His criminal record also includes obstructing official business, resisting arrest, selling and distributing marijuana, possession of cocaine, possession of marijuana and conspiracy, along with a list of traffic violtions.
Authorities will decide in the next two weeks whether prosecutions will move forward in federal or state courts, DeVillers said.
“Whatever happens here, we’re of one mind,” he said.
The execution of the warrant was the culmination of months of work by DEA agents and their local task force members.
Between mid-July and late-October , the DEA’s Dayton resident office conducted an investigation into a Dayton-based fentanyl operation, the U.S. attorney’s office said.
“As a result of that investigation, Goddard was named as an alleged source of supply of narcotics and a federal search warrant was subsequently authorized for 1454 Ruskin Road,” the office said in a statement Tuesday.
In 2016, DelRio referred to Dayton as “a destination city” with a large market for heroin in court documents.
In 2018, Homeland Security Investigations special agents who work under U.S. Immigration and Customs Enforcement trained more than 300 law enforcement personnel in Ohio on the dark web, virtual currency and how financial transactions take place that facilitate the smuggling of fentanyl into the United States.
And two Homeland Security Investigations special agents have been stationed in Dayton since last year dedicating their resources to stopping the flow of illicit drugs into the area.
DelRio was deputized by the DEA to serve on drug task force operations locally, said Brian McNeal, DEA spokesman for the Detroit Division which includes the Dayton Regional Office.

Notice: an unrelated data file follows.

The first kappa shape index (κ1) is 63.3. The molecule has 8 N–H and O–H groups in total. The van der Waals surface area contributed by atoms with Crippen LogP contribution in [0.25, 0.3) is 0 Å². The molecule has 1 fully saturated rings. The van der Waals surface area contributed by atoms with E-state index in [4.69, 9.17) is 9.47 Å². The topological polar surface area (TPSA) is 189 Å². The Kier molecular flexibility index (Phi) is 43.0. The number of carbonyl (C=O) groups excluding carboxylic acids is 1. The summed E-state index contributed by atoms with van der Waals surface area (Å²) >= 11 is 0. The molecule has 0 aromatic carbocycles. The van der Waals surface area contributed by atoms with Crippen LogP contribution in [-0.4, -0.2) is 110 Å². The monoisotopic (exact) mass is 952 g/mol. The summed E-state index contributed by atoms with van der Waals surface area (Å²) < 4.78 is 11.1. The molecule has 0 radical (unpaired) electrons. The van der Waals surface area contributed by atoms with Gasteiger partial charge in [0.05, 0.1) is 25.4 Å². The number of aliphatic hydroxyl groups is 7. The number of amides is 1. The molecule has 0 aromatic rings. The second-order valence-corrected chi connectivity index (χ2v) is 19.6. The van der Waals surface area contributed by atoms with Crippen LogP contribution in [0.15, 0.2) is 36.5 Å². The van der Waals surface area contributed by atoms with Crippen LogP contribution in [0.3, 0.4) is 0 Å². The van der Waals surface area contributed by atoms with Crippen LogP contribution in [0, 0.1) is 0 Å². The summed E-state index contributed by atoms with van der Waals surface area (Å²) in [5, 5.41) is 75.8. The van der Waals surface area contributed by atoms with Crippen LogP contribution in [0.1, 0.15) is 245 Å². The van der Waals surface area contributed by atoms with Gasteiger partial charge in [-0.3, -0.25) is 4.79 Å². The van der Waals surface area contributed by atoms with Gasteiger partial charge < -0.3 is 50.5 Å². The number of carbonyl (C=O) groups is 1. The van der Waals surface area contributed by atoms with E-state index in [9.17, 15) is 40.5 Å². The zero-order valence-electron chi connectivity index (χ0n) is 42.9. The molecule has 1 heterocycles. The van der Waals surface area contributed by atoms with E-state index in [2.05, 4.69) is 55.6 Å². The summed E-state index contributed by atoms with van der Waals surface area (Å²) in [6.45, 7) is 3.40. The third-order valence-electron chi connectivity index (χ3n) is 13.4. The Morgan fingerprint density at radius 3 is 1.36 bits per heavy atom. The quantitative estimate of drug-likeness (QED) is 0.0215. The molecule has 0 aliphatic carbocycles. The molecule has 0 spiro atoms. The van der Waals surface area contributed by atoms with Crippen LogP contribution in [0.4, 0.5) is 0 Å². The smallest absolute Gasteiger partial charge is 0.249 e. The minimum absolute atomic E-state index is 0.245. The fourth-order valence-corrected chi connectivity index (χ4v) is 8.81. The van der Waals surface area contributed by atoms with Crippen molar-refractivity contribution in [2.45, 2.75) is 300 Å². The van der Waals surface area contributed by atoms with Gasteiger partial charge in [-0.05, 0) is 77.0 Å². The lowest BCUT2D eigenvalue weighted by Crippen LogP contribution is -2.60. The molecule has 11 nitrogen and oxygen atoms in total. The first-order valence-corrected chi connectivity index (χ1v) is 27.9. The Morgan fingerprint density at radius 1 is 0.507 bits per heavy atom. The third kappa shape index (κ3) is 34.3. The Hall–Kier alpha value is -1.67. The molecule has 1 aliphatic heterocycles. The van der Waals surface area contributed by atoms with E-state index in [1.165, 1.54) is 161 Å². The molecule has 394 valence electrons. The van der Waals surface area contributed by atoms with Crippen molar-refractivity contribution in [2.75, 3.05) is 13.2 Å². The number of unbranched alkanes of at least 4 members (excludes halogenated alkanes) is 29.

The Dayton office has 18 local deputized officers from 11 jurisdictions, McNeal said, but could not say how many of those officers are with the Dayton Police Department.
DEA Special Agent in Charge Keith Martin had a message for drug dealers: “This won’t stop us. We will come after you. We will put you in jail. If anything, we are more resilient now than ever before. This is a brotherhood, and we stand together.”
Serving a search warrant is the most dangerous situation a police officer can find themselves in, according to Patrick Oliver, director of the criminal justice program at Cedarville University and a former police chief in Fairborn and Cleveland.
Oliver served on a DEA task force in Franklin County when he was an Ohio State trooper.
The type of operation the task force was engaged in Monday night is especially dangerous because officers are entering a home they don’t know the layout of and engaging with suspects who know they are heading for jail.
“They may feel they have nothing to lose and they can be very dangerous,” he said.
The fact that the officers had to enter the basement of the home put them into what Oliver called the “fatal funnel.” The first one or two officers down the stairs would be very vulnerable and the suspects would have the tactical advantage.
“There is no such thing as the routine serving of a search warrant,” Oliver said.
Staff Writer Katie Wedell contributed to this story.